A supermarket chain in China has apologised for apparently featuring a chart in one of its stores that used disparaging language to refer to women who wear larger-sized clothes as “rotten” and “terrible.”
A photo of the sign, which appeared in an RT-Mart store, went viral this week on Chinese social media, where posts about it on the Twitter-like platform Weibo racked up more than four million views.
The sign was labeled as a “suggested women’s sizing chart,” and laid out the different heights and weights associated with clothing sizes.
Each size also included an adjective used to describe it: Small sizes were “skinny” and medium sizes were “beautiful,” while large sizes were “rotten” or “terrible” and XXL sizes were “extremely terrible.”
The sizing guide was intended for women between ages 18 and 35, according to the sign.
CNN Business has not independently verified the photo and it isn’t clear which store featured the controversial sizing chart.
However, RT-Mart on Thursday “deeply” apologised for the incident in a statement posted to its Weibo account.
“After the incident, RT-Mart thoroughly inspected all RT-Mart stores immediately,” the company said.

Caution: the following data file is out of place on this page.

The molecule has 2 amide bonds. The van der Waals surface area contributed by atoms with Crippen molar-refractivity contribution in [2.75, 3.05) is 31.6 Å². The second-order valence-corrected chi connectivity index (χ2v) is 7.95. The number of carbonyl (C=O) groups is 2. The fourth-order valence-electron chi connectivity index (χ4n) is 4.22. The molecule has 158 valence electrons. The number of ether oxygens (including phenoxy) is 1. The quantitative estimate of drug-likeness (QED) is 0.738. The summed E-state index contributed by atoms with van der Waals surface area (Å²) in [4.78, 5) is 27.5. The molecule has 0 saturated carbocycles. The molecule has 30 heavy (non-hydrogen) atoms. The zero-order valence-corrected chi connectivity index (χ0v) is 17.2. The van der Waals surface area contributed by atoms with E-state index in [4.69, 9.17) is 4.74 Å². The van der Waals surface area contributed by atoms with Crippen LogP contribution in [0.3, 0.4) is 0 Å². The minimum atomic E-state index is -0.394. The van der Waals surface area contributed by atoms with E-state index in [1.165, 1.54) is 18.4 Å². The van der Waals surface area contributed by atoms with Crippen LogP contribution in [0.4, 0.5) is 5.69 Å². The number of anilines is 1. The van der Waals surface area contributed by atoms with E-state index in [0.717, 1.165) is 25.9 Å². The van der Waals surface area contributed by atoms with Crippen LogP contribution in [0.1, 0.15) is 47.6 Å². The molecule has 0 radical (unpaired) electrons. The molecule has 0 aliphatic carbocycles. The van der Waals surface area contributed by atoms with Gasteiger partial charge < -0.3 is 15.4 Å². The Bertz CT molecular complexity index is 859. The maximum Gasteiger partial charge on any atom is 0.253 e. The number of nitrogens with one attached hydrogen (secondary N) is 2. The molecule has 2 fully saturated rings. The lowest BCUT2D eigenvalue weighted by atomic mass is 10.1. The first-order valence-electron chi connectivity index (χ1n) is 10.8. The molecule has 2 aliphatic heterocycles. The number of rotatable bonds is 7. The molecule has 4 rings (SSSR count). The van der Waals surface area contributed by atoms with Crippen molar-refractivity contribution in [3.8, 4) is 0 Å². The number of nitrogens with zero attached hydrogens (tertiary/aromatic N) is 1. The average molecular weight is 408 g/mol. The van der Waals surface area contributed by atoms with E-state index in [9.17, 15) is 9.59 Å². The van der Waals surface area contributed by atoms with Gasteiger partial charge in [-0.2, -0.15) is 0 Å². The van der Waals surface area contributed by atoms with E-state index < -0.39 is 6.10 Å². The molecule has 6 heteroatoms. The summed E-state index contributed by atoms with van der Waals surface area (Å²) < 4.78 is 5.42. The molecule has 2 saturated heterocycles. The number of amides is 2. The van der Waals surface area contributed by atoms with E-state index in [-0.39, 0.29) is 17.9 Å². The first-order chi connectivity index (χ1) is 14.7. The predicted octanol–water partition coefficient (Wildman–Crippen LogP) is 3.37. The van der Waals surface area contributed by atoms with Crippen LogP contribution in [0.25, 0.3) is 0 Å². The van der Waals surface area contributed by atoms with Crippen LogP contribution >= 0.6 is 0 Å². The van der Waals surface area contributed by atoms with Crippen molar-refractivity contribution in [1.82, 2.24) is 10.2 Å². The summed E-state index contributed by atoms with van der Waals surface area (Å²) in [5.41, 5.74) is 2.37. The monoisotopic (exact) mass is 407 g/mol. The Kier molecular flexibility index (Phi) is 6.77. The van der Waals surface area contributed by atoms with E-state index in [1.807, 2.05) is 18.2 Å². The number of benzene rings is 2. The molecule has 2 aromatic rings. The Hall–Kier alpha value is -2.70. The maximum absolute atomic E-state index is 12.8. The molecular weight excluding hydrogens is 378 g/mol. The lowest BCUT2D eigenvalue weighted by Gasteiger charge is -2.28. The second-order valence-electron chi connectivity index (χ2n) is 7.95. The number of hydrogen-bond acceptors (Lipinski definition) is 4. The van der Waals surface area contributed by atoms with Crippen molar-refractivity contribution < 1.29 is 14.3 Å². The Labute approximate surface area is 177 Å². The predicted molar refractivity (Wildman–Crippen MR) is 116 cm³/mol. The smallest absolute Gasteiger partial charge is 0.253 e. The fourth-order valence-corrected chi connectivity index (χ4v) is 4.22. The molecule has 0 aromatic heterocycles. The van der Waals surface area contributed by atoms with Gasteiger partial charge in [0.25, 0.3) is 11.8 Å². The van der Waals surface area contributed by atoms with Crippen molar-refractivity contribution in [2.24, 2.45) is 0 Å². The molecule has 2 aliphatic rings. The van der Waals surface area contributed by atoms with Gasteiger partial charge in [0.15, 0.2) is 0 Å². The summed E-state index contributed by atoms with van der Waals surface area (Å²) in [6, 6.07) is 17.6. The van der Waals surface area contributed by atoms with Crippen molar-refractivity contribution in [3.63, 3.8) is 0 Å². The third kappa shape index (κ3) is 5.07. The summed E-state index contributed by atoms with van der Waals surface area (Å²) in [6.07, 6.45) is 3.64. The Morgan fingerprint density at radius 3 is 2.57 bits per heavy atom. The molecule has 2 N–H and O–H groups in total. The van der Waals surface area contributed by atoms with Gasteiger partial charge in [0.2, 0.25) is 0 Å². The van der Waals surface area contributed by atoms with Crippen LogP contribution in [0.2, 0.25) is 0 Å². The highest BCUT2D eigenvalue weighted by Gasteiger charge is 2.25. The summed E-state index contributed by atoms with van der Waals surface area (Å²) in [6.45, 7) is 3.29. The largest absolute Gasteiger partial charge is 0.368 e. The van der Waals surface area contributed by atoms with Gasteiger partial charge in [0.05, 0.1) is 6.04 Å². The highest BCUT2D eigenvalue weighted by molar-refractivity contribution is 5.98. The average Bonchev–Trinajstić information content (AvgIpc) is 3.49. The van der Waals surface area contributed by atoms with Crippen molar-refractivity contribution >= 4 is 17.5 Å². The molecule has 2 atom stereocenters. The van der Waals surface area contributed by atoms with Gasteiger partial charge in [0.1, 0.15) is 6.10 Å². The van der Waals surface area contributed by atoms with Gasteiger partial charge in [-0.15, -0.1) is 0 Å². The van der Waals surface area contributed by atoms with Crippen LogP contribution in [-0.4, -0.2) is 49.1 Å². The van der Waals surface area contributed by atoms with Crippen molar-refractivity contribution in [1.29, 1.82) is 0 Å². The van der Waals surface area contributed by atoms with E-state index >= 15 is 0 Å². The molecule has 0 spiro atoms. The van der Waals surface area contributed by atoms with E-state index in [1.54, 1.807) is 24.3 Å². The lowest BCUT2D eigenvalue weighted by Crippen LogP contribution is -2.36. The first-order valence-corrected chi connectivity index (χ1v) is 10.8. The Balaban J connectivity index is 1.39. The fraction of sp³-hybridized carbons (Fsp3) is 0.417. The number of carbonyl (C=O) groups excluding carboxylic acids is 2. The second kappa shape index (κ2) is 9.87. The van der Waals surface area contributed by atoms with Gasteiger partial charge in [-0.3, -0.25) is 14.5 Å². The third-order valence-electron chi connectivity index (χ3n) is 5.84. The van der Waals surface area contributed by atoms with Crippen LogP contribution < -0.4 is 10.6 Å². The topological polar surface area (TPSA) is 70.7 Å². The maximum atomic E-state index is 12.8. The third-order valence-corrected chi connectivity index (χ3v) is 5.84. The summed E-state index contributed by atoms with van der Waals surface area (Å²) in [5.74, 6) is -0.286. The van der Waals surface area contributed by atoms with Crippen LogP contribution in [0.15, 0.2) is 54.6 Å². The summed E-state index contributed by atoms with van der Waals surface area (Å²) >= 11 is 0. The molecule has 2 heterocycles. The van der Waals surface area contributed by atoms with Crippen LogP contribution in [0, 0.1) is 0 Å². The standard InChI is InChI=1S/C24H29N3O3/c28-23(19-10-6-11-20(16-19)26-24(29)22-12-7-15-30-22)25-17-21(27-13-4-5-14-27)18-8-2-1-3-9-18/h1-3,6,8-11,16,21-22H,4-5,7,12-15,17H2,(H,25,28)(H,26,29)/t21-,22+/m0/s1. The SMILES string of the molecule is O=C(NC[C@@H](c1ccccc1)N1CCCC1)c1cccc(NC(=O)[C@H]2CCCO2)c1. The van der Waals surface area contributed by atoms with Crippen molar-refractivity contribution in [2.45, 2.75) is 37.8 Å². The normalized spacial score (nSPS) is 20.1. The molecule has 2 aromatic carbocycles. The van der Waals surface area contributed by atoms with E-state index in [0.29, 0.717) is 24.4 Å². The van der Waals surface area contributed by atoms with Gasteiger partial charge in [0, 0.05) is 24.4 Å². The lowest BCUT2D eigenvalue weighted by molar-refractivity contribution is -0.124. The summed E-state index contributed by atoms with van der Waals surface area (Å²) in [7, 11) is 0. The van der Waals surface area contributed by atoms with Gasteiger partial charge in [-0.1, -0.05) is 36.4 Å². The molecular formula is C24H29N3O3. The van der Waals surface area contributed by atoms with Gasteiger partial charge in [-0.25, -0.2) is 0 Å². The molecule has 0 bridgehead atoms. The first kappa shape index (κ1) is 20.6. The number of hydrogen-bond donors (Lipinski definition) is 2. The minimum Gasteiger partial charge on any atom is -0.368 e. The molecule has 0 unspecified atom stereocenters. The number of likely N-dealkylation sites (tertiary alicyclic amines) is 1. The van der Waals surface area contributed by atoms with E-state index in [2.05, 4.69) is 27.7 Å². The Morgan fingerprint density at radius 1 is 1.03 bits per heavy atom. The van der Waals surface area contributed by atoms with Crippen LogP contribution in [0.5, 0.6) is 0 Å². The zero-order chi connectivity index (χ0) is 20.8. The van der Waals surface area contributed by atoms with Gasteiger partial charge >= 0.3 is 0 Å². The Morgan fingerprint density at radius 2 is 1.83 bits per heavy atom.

“After investigation, it was confirmed that such an incident occurred in one store, and the headquarters has quickly requested the store to remove all signs.”
Chinese President Xi Jinping last month called for greater gender equality in a speech to the United Nations and a government spokesman quoted an oft-repeated saying “women hold up half the sky” to highlight China’s commitment to the cause when asked about this issue early this week.
The incident also comes as the Chinese government is pushing an anti-food waste campaign countrywide in an attempt to ensure food security for the nation’s almost 1.4 billion people.
To encourage people to eat less, restaurants have been accused of fat-shaming behaviors, including weighing customers before they eat and then recommending meals based on their results.
One Weibo user said that the existence of the sign was an indictment of a broader culture of discrimination towards women inside the company.
“As long as there was one staff member questioning this, it would have been impossible to put it out,” the commenter said.
Another said that whoever had written that larger women were “rotten” had a “rotten mind.”
China Women’s News, which is operated by the Communist Party-affiliated All China Women’s Federation, said on its official Weibo that the chart was “detestable.”
“Don’t lose respect to grab attention. Advertising and marketing should reflect the corporate values and cultural image. A responsible company should not conduct marketing this way. Learn the lesson!” the group said.
RT-Mart is headquartered in Taiwan but has 416 supermarkets in mainland China. It said that it would strengthen its internal management to ensure similar incidents don’t occur in the future.